grace over it which might have been prologue to a dinner of the
Fishmongers' Company, or the Grocers' Company."] I think, with
all the love and reverence with which your uncle regarded his
father's memory, there mingled a shade of bitterness that he had
not met quite the encouragement and appreciation from him which
he received from others. But such a son as he was! Never a
disrespectful word or look; always anxious to please and amuse;
and at last he was the entire stay and support of his father's
declining years.

"Your uncle was of opinion that the course pursued by his father
towards him during his youth was not judicious. But here I am
inclined to disagree with him. There was no want of proof of the
estimation in which his father held him, corresponding with him
from a very early age as with a man, conversing with him freely,
and writing of him most fondly. But, in the desire to keep down
any conceit, there was certainly in my father a great outward
show of repression and depreciation. Then the faults of your
uncle were peculiarly those that my father had no patience with.
Himself precise in his arrangements, writing a beautiful hand,
particular about neatness, very accurate and calm, detesting
strong expressions, and remarkably self-controlled; while his
eager impetuous boy, careless of his dress, always forgetting to
wash his hands and brush his hair, writing an execrable hand, and
folding his letters with a great blotch for a seal, was a
constant care and irritation. Many letters to your uncle have I
read on these subjects. Sometimes a specimen of the proper way of
folding a letter is sent him, (those were the sad days before
envelopes were known,) and he is desired to repeat the experiment
till he succeeds. General Macaulay's fastidious nature led him to
take my father's line regarding your uncle, and my youthful soul
was often vexed by the constant reprimands for venial
transgressions. But the great sin was the idle reading, which was
a thorn in my father's side that never was extracted. In truth,
he really acknowledged to the full your uncle's abilities, and
felt that if he could only add his own morale, his unwearied
industry, his power of concentrating his energies on the work in
hand, his patient painstaking calmness, to the genius and fervour
which his son possessed, then a being might be formed who could
regenerate the world. Often in later years I have heard my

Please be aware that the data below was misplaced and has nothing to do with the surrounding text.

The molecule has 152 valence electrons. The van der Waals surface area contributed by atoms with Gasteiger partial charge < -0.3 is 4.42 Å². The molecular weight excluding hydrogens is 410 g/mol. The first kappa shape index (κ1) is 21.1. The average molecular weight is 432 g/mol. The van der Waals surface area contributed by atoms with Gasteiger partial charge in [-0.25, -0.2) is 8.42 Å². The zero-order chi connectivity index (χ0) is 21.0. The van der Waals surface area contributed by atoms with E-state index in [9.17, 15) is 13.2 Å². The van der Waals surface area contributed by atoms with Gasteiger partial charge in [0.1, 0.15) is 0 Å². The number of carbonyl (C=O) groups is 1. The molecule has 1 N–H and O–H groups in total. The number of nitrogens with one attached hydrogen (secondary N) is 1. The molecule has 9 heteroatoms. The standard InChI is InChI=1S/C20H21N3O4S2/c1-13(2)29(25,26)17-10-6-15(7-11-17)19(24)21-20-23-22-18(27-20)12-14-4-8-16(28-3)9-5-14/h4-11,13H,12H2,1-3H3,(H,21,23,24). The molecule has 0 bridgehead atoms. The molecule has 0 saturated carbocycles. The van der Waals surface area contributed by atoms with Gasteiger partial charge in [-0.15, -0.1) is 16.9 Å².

father, after expressing an earnest desire for some object,
exclaim, 'If I had only Tom's power of speech!' But he should
have remembered that all gifts are not given to one, and that
perhaps such a union as he coveted is even impossible. Parents
must be content to see their children walk in their own path, too
happy if through any road they attain the same end, the living
for the glory of God and the good of man."

From a marvellously early date in Macaulay's life public affairs
divided his thoughts with literature, and, as he grew to manhood,
began more and more to divide his aspirations. His father's house
was much used as a centre of consultation by members of
Parliament who lived in the suburbs on the Surrey side of London;
and the boy could hardly have heard more incessant, and assuredly
not more edifying, political talk if he had been brought up in
Downing Street. The future advocate and interpreter of Whig
principles was not reared in the Whig faith. Attached friends of
Pitt, who in personal conduct, and habits of life, certainly came
nearer to their standard than his great rival,--and warmly in
favour of a war which, to their imagination, never entirely lost
its early character of an internecine contest with atheism.--the
Evangelicals in the House of Commons for the most part acted with
the Tories. But it may be doubted whether, in the long run, their
party would not have been better without them. By the zeal, the
munificence, the laborious activity, with which they pursued
their religious and semi-religious enterprises, they did more to
teach the world how to get rid of existing institutions than by
their votes and speeches at Westminster they contributed to
preserve them. [Macaulay, writing to one of his sisters in 1844,
says: "I think Stephen's article on the Clapham Sect the best
thing he ever did, I do not think with you that the Claphamites
were men too obscure for such delineation. The truth is that from
that little knot of men emanated all the Bible Societies, and
almost all the Missionary Societies, in the world. The whole
organisation of the Evangelical party was their work. The share
which they had in providing means for the education of the people
was great. They were really the destroyers of the slave-trade,
and of slavery. Many of those whom Stephen describes were public
men of the greatest weight, Lord Teignmouth governed India in
Calcutta, Grant governed India in Leadenhall Street, Stephen's
father was Perceval's right-hand man in the House of Commons. It